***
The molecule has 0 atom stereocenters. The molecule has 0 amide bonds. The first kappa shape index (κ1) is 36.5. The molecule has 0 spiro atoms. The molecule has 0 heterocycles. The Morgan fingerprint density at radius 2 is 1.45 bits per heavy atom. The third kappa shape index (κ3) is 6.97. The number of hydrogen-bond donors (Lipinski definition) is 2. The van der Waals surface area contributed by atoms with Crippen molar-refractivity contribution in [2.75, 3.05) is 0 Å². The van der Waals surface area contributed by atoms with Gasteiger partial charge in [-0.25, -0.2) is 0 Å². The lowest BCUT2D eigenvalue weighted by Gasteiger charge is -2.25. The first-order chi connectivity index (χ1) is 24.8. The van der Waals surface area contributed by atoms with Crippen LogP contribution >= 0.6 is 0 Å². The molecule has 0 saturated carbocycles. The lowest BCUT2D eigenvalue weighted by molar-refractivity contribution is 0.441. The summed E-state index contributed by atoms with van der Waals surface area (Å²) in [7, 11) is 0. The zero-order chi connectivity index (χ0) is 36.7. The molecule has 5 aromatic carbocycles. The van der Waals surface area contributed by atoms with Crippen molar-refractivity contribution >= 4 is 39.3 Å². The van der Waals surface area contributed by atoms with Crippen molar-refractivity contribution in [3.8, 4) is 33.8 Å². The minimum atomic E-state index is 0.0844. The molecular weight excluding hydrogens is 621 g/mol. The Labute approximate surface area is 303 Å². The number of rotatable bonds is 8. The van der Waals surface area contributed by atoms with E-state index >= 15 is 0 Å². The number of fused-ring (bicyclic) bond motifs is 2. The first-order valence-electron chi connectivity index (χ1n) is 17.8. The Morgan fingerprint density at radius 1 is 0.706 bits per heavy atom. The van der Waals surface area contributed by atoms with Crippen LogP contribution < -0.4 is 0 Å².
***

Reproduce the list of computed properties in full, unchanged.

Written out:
The molecule has 0 atom stereocenters. The molecule has 0 amide bonds. The first kappa shape index (κ1) is 36.5. The molecule has 0 spiro atoms. The molecule has 0 heterocycles. The Morgan fingerprint density at radius 2 is 1.45 bits per heavy atom. The third kappa shape index (κ3) is 6.97. The number of hydrogen-bond donors (Lipinski definition) is 2. The van der Waals surface area contributed by atoms with Crippen molar-refractivity contribution in [2.75, 3.05) is 0 Å². The van der Waals surface area contributed by atoms with Gasteiger partial charge in [-0.25, -0.2) is 0 Å². The lowest BCUT2D eigenvalue weighted by Gasteiger charge is -2.25. The first-order chi connectivity index (χ1) is 24.8. The van der Waals surface area contributed by atoms with Crippen LogP contribution >= 0.6 is 0 Å². The molecule has 0 saturated carbocycles. The lowest BCUT2D eigenvalue weighted by molar-refractivity contribution is 0.441. The summed E-state index contributed by atoms with van der Waals surface area (Å²) in [7, 11) is 0. The zero-order chi connectivity index (χ0) is 36.7. The molecule has 5 aromatic carbocycles. The van der Waals surface area contributed by atoms with Crippen molar-refractivity contribution >= 4 is 39.3 Å². The van der Waals surface area contributed by atoms with Crippen molar-refractivity contribution in [3.8, 4) is 33.8 Å². The minimum atomic E-state index is 0.0844. The molecular weight excluding hydrogens is 621 g/mol. The Labute approximate surface area is 303 Å². The number of rotatable bonds is 8. The van der Waals surface area contributed by atoms with E-state index >= 15 is 0 Å². The number of fused-ring (bicyclic) bond motifs is 2. The first-order valence-electron chi connectivity index (χ1n) is 17.8. The Morgan fingerprint density at radius 1 is 0.706 bits per heavy atom. The van der Waals surface area contributed by atoms with Crippen LogP contribution < -0.4 is 0 Å².